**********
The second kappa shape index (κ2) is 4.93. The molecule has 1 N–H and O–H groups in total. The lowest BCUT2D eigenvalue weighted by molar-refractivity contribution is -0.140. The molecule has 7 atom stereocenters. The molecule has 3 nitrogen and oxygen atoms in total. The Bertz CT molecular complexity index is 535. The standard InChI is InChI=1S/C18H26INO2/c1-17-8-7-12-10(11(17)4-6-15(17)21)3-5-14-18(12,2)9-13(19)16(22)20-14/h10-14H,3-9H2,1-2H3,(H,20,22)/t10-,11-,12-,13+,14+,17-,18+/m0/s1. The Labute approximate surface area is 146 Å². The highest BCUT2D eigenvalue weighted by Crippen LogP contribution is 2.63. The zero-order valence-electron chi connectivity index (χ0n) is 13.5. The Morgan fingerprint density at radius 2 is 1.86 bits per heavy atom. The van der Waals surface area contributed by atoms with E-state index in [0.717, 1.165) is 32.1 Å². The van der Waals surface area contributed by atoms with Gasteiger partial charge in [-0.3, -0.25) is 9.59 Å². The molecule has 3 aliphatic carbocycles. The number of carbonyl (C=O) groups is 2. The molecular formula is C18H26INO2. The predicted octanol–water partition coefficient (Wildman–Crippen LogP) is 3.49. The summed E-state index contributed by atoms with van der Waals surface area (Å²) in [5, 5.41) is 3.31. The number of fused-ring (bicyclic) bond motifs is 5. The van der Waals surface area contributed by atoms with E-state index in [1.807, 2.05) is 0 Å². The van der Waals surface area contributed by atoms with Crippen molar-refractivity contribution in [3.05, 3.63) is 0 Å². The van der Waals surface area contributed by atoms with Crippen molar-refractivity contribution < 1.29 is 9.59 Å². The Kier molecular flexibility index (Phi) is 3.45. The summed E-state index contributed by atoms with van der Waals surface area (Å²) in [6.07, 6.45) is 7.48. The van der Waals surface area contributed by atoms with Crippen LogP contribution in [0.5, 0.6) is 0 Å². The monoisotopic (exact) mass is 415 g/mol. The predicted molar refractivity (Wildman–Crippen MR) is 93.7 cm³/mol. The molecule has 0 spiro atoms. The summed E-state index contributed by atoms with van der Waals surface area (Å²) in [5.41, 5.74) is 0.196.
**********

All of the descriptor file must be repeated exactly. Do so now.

The second kappa shape index (κ2) is 4.93. The molecule has 1 N–H and O–H groups in total. The lowest BCUT2D eigenvalue weighted by molar-refractivity contribution is -0.140. The molecule has 7 atom stereocenters. The molecule has 3 nitrogen and oxygen atoms in total. The Bertz CT molecular complexity index is 535. The standard InChI is InChI=1S/C18H26INO2/c1-17-8-7-12-10(11(17)4-6-15(17)21)3-5-14-18(12,2)9-13(19)16(22)20-14/h10-14H,3-9H2,1-2H3,(H,20,22)/t10-,11-,12-,13+,14+,17-,18+/m0/s1. The Labute approximate surface area is 146 Å². The highest BCUT2D eigenvalue weighted by Crippen LogP contribution is 2.63. The zero-order valence-electron chi connectivity index (χ0n) is 13.5. The Morgan fingerprint density at radius 2 is 1.86 bits per heavy atom. The van der Waals surface area contributed by atoms with E-state index in [0.717, 1.165) is 32.1 Å². The van der Waals surface area contributed by atoms with Gasteiger partial charge in [-0.3, -0.25) is 9.59 Å². The molecule has 3 aliphatic carbocycles. The number of carbonyl (C=O) groups is 2. The molecular formula is C18H26INO2. The predicted octanol–water partition coefficient (Wildman–Crippen LogP) is 3.49. The summed E-state index contributed by atoms with van der Waals surface area (Å²) in [5, 5.41) is 3.31. The number of fused-ring (bicyclic) bond motifs is 5. The van der Waals surface area contributed by atoms with E-state index in [1.807, 2.05) is 0 Å². The van der Waals surface area contributed by atoms with Crippen molar-refractivity contribution in [3.05, 3.63) is 0 Å². The van der Waals surface area contributed by atoms with Crippen molar-refractivity contribution < 1.29 is 9.59 Å². The Kier molecular flexibility index (Phi) is 3.45. The summed E-state index contributed by atoms with van der Waals surface area (Å²) in [6.07, 6.45) is 7.48. The van der Waals surface area contributed by atoms with Crippen LogP contribution in [0.5, 0.6) is 0 Å². The monoisotopic (exact) mass is 415 g/mol. The predicted molar refractivity (Wildman–Crippen MR) is 93.7 cm³/mol. The molecule has 0 spiro atoms. The summed E-state index contributed by atoms with van der Waals surface area (Å²) in [5.41, 5.74) is 0.196.